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Stock Market Crash Essay Research Paper Magee

Stock Market Crash Essay, Research Paper Magee 1 Matthew P. Magee Mr. Tipton American Literature B 14 May 1999 Stock Market Crash of 1929 The 1920 s were a time of great prosperity and growth for Americans. This time period even got the nickname The Roaring Twenties. Americans were high in spirits, and times were changing.

Stock Market Crash Essay, Research Paper

Magee 1

Matthew P. Magee

Mr. Tipton

American Literature B

14 May 1999

Stock Market Crash of 1929

The 1920 s were a time of great prosperity and growth for Americans. This time period even got the nickname The Roaring Twenties. Americans were high in spirits, and times were changing. During this time, Americans were getting wealthy and having fun doing so. They started to invest their money in the stock market. Then on one day in 1929, the market crashed and set many people to the poor house. This day would become to be known as Black Tuesday, October 29,1929.

In the early months of 1929, the market was reaching record highs. The economy was booming, and there seemed to be no worries for the country. In September of 1929, the Dow Jones Industrial Average reached its all time high. It rose to 381.17 points, the pre-depression high (U.S. News & World Report 32). Everything seemed to be going so well for our country.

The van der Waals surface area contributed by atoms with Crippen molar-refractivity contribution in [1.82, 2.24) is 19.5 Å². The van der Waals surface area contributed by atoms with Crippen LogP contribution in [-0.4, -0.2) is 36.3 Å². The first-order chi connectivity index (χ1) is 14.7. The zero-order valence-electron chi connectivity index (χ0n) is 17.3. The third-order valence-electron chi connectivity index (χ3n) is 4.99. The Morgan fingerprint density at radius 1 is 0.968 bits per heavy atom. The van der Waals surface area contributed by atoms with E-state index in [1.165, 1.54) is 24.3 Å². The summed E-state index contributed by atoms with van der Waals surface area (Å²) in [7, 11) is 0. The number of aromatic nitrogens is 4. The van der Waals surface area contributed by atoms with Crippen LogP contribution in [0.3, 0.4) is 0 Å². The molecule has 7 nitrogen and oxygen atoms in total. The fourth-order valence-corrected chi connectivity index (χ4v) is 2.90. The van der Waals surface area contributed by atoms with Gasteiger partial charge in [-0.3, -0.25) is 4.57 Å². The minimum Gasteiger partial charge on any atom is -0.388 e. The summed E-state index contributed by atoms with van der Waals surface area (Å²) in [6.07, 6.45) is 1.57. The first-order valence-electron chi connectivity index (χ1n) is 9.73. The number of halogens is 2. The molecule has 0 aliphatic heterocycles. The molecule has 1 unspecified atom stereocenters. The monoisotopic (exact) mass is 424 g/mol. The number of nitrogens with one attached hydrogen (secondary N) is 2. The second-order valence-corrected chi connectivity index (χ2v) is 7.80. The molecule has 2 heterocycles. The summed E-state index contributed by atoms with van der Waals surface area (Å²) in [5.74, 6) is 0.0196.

On Thursday, October 24, New York s Stock Market crashed precipitously. On that day, 12,894,650 shares of stock changed hands, according to the official figures (Faber 150). Although this is not known in history as the day the market crashed, it starts to tell the story of how the economy was going to hit a very low point. People knew what was going on. They knew they were losing a lot of money on this one day. Rumors of suicides kept sweeping the trading floor (Faber 151).

On Monday, October 28, the market was again getting into trouble. The large stocks of the time were dropping in record numbers. Steel dropped 18 points, General Electric went down 48 points, and the whole list of stocks traded on the New York Stock Exchange lost an average

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of about 50 points (153). As word got out about the record falling of points in the market, people began to wonder if their money was safe in the stocks. Then, as if it were planned, people decided that their money wasn t safe and they wanted it out of the Stock Market before it hit rock bottom. So on Tuesday, October 29, 1929, the Stock Market crashed and many people lost everything.